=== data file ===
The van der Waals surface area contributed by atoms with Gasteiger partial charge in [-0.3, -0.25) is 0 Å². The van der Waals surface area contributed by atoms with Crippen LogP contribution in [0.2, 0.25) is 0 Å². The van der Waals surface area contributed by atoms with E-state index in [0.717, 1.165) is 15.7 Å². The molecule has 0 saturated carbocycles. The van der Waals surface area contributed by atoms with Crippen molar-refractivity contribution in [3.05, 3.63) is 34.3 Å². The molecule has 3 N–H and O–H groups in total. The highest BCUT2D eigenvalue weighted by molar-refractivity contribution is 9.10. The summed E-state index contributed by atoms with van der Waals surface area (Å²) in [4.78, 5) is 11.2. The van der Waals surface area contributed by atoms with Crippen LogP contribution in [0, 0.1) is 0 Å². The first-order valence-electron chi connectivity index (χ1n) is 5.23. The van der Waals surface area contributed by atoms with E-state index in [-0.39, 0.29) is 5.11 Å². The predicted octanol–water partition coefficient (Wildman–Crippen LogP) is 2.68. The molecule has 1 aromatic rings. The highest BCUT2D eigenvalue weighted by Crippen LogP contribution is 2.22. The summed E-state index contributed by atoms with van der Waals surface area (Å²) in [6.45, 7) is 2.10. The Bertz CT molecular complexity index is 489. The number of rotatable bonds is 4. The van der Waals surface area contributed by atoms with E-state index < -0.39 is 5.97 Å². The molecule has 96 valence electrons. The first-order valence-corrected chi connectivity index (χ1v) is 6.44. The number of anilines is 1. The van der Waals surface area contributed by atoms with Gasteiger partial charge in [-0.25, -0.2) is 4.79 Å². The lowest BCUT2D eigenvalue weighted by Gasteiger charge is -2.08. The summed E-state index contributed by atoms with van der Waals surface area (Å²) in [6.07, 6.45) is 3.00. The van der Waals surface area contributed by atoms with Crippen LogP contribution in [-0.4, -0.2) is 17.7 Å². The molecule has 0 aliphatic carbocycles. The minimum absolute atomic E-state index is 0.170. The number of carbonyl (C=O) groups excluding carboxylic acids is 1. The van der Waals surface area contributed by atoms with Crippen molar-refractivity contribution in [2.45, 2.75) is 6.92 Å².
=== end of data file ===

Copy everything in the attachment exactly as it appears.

The van der Waals surface area contributed by atoms with Gasteiger partial charge in [-0.3, -0.25) is 0 Å². The van der Waals surface area contributed by atoms with Crippen LogP contribution in [0.2, 0.25) is 0 Å². The van der Waals surface area contributed by atoms with E-state index in [0.717, 1.165) is 15.7 Å². The molecule has 0 saturated carbocycles. The van der Waals surface area contributed by atoms with Crippen molar-refractivity contribution in [3.05, 3.63) is 34.3 Å². The molecule has 3 N–H and O–H groups in total. The highest BCUT2D eigenvalue weighted by molar-refractivity contribution is 9.10. The summed E-state index contributed by atoms with van der Waals surface area (Å²) in [4.78, 5) is 11.2. The van der Waals surface area contributed by atoms with Crippen LogP contribution in [0, 0.1) is 0 Å². The first-order valence-electron chi connectivity index (χ1n) is 5.23. The van der Waals surface area contributed by atoms with E-state index in [-0.39, 0.29) is 5.11 Å². The predicted octanol–water partition coefficient (Wildman–Crippen LogP) is 2.68. The molecule has 1 aromatic rings. The highest BCUT2D eigenvalue weighted by Crippen LogP contribution is 2.22. The summed E-state index contributed by atoms with van der Waals surface area (Å²) in [6.45, 7) is 2.10. The Bertz CT molecular complexity index is 489. The number of rotatable bonds is 4. The van der Waals surface area contributed by atoms with E-state index < -0.39 is 5.97 Å². The molecule has 96 valence electrons. The first-order valence-corrected chi connectivity index (χ1v) is 6.44. The number of anilines is 1. The van der Waals surface area contributed by atoms with Gasteiger partial charge in [-0.25, -0.2) is 4.79 Å². The lowest BCUT2D eigenvalue weighted by Gasteiger charge is -2.08. The summed E-state index contributed by atoms with van der Waals surface area (Å²) in [6.07, 6.45) is 3.00. The van der Waals surface area contributed by atoms with Crippen LogP contribution in [-0.4, -0.2) is 17.7 Å². The molecule has 0 aliphatic carbocycles. The minimum absolute atomic E-state index is 0.170. The number of carbonyl (C=O) groups excluding carboxylic acids is 1. The van der Waals surface area contributed by atoms with Crippen molar-refractivity contribution in [2.45, 2.75) is 6.92 Å².